I did write to the seller, asking for the book’s provenance. I got this short reply:

Yes it was signed in person for the previous owner. This item was purchased at the Santa Monica book fair last year. Thanks for the question.

That wasn’t enough for me. So I wrote again:

Thanks for the further information. But that is not much of a provenance. To work backwards, who was the dealer at the fair and who was the person for whom VN signed the book in May 1971? If you don’t know whom VN signed it for, can you point me to someone who does?

And the conversation ended there, for I didn’t hear from him/her again.

Of course it is possible that he/she really did buy it from a dealer at that book fair and offered it in good faith on eBay. But it smells otherwise.

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”VN was well-known for refusing to sign copies of his books for people he didn’t have a personal relationship with. For instance, on 3 October 1958 (see Vladimir Nabokov: Selected Letters 1940-1977, p. 265), Véra Nabokov wrote to Anita Loos:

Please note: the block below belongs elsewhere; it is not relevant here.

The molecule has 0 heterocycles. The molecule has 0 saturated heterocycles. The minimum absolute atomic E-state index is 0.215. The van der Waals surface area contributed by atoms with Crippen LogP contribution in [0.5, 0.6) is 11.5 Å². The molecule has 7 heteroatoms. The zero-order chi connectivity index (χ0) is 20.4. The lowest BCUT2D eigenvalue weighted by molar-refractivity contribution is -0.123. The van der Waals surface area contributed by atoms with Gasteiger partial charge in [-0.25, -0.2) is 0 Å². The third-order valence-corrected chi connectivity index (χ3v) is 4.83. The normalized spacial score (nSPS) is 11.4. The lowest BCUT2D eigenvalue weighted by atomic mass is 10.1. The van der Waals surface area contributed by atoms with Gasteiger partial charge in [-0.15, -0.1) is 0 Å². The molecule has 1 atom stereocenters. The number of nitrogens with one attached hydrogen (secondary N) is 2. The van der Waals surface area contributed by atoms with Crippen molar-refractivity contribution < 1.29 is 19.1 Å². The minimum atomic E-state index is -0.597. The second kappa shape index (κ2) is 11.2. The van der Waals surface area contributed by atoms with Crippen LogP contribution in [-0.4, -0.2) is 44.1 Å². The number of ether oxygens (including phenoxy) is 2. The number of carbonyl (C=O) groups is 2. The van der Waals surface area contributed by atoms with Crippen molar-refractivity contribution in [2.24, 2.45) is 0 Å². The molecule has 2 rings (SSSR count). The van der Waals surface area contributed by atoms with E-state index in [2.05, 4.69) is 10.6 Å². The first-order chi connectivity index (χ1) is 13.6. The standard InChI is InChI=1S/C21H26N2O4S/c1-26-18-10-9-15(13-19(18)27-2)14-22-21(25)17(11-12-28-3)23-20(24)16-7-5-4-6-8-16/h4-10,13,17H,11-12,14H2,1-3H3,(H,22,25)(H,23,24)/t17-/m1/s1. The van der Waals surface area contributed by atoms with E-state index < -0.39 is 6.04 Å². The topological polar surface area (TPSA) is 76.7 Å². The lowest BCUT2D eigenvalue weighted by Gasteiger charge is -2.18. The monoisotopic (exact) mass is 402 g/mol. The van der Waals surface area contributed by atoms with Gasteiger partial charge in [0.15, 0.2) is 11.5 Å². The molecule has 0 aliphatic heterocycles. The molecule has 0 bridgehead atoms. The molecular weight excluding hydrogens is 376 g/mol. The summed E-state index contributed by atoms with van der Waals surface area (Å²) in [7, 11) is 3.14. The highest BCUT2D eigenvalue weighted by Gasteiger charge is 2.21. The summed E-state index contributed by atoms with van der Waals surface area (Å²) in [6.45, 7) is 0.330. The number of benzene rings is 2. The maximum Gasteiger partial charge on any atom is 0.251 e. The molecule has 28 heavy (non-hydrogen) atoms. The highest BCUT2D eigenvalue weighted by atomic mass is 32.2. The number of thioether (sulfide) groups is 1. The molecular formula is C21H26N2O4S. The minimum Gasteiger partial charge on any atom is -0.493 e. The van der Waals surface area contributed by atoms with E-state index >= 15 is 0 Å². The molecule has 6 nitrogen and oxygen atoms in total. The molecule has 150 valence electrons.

My husband asks me to tell you that he was glad to autograph Lolita for you. What comes now is a little embarrassing: he has been autographing Lolita only for personal friends and the very few writers whose work he admires. He has refused his autograph to so many of his own students and to so many of his acquaintances that it would be impossible for him to make an exception in the case of young MacArthur…

That is why there are relatively few VN-inscribed books on the market. And the few that do make it there are very expensive.

Well, where there’s a want and money can be made by responding to it, you can be sure that someone will come along with the goods. And that is just what has been happening on eBay. In the past five years or so I’ve seen up to a dozen frauds, mostly from Australia.